Using a simple shuttle bus to reshape land use and transportation

As reported by the Washington Post, Fairfax County is exploring how to move commuters from the Silver Line stations that open in 2012 to office complexes and shopping malls.   New Federal grants “give priority to transit projects that support the redevelopment of communities into mixed-use, high-density areas.”

Fairfax recognizes that Metrorail at Tysons Corner is only a part of the solution.  Few people walk more than 1/4 mile (about four football fields…) to a transit station, especially in rain, snow, or August heat.   Shoppers carrying bags, and parents with children, are even less inclined to hike a long distance.   A shuttle bus can move people beyond the rail corridor, expanding the economic advantages of the transit system and increasing property tax revenues for Fairfax County.

Hmmm… where could we do the same in Prince William?

There are lots of shopping centers scattered across the county.  Taxpayers could finance a shuttle system, expanding on the current Omni-Link bus system, to move more customers from subdivisions to retail stores at Potomac Town Center, Virginia Gateway, etc… but it’s not right for taxpayers to subsidize transportation improvements primarily to increase profits for private companies.

Here’s another option: find a single spot in Prince William County where taxpayers are already investing heavily in educational and cultural infrastructure, near concentrated housing and shopping, with excellent road and transit rail access – and where land use plans already call for a town center.   Wouldn’t it make sense to expand the “draw” of that site through a shuttle bus, pulling in people from perhaps 3-5 miles away as well as those willing to walk 1/4 mile?

There is one place identified by Prince William’s long-range planning where a shuttle bus could make sense: the proposed University Town Center, planned at Innovation.

Taxpayer-funded infrastructure there is well underway.  Route 234 Bypass offers easy access to county residents driving from the east as well as the west, and Virginia Railway Express has proposed a commuter rail station nearby.   Stormwater protection is already constructed.  The first stage of the Prince William campus of George Mason University (GMU) is open, as is the Freedom Aquatic & Fitness Center.  The Hylton Performing Arts Center will start up soon.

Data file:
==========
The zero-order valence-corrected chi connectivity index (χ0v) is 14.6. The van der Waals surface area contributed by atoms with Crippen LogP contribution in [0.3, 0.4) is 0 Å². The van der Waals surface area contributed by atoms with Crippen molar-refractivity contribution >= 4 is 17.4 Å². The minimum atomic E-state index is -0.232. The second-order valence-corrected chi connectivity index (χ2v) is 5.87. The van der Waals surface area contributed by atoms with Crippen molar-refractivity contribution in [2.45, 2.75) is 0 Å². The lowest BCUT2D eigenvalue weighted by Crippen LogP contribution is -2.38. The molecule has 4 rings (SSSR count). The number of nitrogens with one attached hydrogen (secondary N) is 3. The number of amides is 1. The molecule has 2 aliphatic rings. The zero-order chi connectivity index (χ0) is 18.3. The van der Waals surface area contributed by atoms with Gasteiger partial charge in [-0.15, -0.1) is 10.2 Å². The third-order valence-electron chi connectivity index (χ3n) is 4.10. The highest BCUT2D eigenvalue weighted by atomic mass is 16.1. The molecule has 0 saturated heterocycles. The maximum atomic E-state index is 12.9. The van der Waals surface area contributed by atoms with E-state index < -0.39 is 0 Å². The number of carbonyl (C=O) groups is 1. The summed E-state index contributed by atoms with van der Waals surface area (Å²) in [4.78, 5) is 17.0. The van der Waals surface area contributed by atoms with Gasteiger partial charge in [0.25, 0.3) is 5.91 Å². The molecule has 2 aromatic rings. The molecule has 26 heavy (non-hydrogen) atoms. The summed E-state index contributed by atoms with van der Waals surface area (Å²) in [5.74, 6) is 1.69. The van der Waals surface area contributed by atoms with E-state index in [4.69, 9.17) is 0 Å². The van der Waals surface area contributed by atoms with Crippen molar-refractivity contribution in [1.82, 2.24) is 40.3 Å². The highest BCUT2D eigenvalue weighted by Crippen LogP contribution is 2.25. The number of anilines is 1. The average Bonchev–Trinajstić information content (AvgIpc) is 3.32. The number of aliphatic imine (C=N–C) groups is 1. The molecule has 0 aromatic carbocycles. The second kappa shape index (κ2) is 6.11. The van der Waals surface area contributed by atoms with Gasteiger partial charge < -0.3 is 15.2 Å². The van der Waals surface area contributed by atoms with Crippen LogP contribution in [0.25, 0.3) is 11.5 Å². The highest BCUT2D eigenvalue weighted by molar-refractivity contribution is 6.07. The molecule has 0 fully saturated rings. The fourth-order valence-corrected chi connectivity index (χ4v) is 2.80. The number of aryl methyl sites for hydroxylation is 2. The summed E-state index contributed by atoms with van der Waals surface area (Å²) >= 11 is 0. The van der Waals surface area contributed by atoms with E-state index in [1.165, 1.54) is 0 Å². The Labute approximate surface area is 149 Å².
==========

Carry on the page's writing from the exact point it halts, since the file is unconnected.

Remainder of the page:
Sadly, the county has failed to attract private development to build the residential and retail/commercial components of a town center there.  You can count the number of people who live within walking distance of the GMU campus on one hand.  When the Hylton center opens, there won’t be a restaurant anywhere close.  People who want to have dinner before a show, or drinks after a show, will have to drive from downtown Manassas.

Still, there’s potential.  A few years from now, the Vulcan Quarry behind Stonewall Jackson High School will cease operation.  The quarry property could be converted into a lake-centered park, with ballfields that are easily accessible to county residents.  It’s a good location for more high-density development, expanding on the multi-story residences to the west.  Just across Ashton Avenue from the site is the Manassas Mall and a major retail shopping strip along Sudley Road.

Realistically, the distance between the GMU campus and Sudley Road is too far for most people to walk.  That makes University Town Center a candidate  for a shuttle bus transit project, to support the development of a mixed-use, high-density area.  Even the City of Manassas might be interested in a shuttle/circulator bus, in order to link businesses in the downtown restaurant/entertainment district with events at the Hylton Performing Arts Center.

The Prince William Board of County Supervisors has a clear opportunity to incentivize developers to create retail/office/housing at the proposed University Town Center, when the board approves new Land Use and Transportation chapters in the Comprehensive Plan in 2010.

If the supervisors identify in those two chapters a few (1-3) places where the county will support concentrated growth, and commit to offering enhanced transit services to incentivize growth at those places, then we’ll know the “smart growth” talk of our officials is finally real.  However, if the supervisors gives developers a blank check to build lots of “centers” all across the county, with the county’s only plans for transit services to those centers being “when you build it, we might schedule another Omni-Link bus,” then our elected officials will just be repeating the pattern of sprawl that we’ve followed since the 1950’s.

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